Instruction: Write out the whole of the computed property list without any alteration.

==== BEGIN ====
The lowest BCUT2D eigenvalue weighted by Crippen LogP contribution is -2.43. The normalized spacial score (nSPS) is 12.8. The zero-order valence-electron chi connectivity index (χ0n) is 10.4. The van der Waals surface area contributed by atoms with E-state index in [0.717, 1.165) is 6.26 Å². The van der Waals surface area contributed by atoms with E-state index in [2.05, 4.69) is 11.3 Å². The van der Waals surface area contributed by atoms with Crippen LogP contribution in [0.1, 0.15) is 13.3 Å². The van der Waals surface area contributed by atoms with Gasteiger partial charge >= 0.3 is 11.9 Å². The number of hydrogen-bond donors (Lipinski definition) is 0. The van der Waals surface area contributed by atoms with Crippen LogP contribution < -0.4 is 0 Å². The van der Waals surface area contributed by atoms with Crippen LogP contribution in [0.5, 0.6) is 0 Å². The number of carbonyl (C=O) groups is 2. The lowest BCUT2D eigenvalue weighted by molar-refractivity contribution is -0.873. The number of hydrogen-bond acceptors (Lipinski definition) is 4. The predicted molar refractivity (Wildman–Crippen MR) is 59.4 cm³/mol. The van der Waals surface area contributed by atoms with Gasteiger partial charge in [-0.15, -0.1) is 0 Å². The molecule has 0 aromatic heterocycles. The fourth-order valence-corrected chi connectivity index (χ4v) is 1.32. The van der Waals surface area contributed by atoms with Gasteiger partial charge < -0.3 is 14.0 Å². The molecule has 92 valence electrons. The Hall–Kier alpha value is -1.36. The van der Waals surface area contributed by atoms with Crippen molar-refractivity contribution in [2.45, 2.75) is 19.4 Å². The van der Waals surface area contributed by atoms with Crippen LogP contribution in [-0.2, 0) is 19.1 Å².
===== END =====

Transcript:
The lowest BCUT2D eigenvalue weighted by Crippen LogP contribution is -2.43. The normalized spacial score (nSPS) is 12.8. The zero-order valence-electron chi connectivity index (χ0n) is 10.4. The van der Waals surface area contributed by atoms with E-state index in [0.717, 1.165) is 6.26 Å². The van der Waals surface area contributed by atoms with E-state index in [2.05, 4.69) is 11.3 Å². The van der Waals surface area contributed by atoms with Crippen LogP contribution in [0.1, 0.15) is 13.3 Å². The van der Waals surface area contributed by atoms with Gasteiger partial charge >= 0.3 is 11.9 Å². The number of hydrogen-bond donors (Lipinski definition) is 0. The van der Waals surface area contributed by atoms with Crippen LogP contribution < -0.4 is 0 Å². The van der Waals surface area contributed by atoms with Crippen LogP contribution in [0.5, 0.6) is 0 Å². The number of carbonyl (C=O) groups is 2. The lowest BCUT2D eigenvalue weighted by molar-refractivity contribution is -0.873. The number of hydrogen-bond acceptors (Lipinski definition) is 4. The predicted molar refractivity (Wildman–Crippen MR) is 59.4 cm³/mol. The van der Waals surface area contributed by atoms with Gasteiger partial charge in [-0.15, -0.1) is 0 Å². The molecule has 0 aromatic heterocycles. The fourth-order valence-corrected chi connectivity index (χ4v) is 1.32. The van der Waals surface area contributed by atoms with Gasteiger partial charge < -0.3 is 14.0 Å². The molecule has 92 valence electrons. The Hall–Kier alpha value is -1.36. The van der Waals surface area contributed by atoms with Crippen molar-refractivity contribution in [2.45, 2.75) is 19.4 Å². The van der Waals surface area contributed by atoms with Crippen LogP contribution in [-0.2, 0) is 19.1 Å².